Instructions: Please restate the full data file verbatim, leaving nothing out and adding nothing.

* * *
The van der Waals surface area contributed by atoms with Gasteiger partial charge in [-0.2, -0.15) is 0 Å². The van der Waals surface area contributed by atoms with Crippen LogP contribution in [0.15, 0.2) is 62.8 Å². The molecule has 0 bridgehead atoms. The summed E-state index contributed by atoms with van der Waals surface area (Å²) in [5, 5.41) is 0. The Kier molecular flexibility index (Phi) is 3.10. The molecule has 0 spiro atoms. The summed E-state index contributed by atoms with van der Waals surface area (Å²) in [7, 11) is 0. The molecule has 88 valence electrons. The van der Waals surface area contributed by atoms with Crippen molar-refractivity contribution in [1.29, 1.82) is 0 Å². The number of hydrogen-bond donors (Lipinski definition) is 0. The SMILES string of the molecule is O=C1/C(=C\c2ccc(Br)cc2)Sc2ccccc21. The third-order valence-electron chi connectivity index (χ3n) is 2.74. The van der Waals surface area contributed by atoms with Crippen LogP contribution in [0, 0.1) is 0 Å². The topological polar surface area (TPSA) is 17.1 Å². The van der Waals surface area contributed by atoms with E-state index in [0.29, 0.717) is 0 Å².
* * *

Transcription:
The van der Waals surface area contributed by atoms with Gasteiger partial charge in [-0.2, -0.15) is 0 Å². The van der Waals surface area contributed by atoms with Crippen LogP contribution in [0.15, 0.2) is 62.8 Å². The molecule has 0 bridgehead atoms. The summed E-state index contributed by atoms with van der Waals surface area (Å²) in [5, 5.41) is 0. The Kier molecular flexibility index (Phi) is 3.10. The molecule has 0 spiro atoms. The summed E-state index contributed by atoms with van der Waals surface area (Å²) in [7, 11) is 0. The molecule has 88 valence electrons. The van der Waals surface area contributed by atoms with Crippen molar-refractivity contribution in [1.29, 1.82) is 0 Å². The number of hydrogen-bond donors (Lipinski definition) is 0. The SMILES string of the molecule is O=C1/C(=C\c2ccc(Br)cc2)Sc2ccccc21. The third-order valence-electron chi connectivity index (χ3n) is 2.74. The van der Waals surface area contributed by atoms with Crippen LogP contribution in [0, 0.1) is 0 Å². The topological polar surface area (TPSA) is 17.1 Å². The van der Waals surface area contributed by atoms with E-state index in [0.29, 0.717) is 0 Å².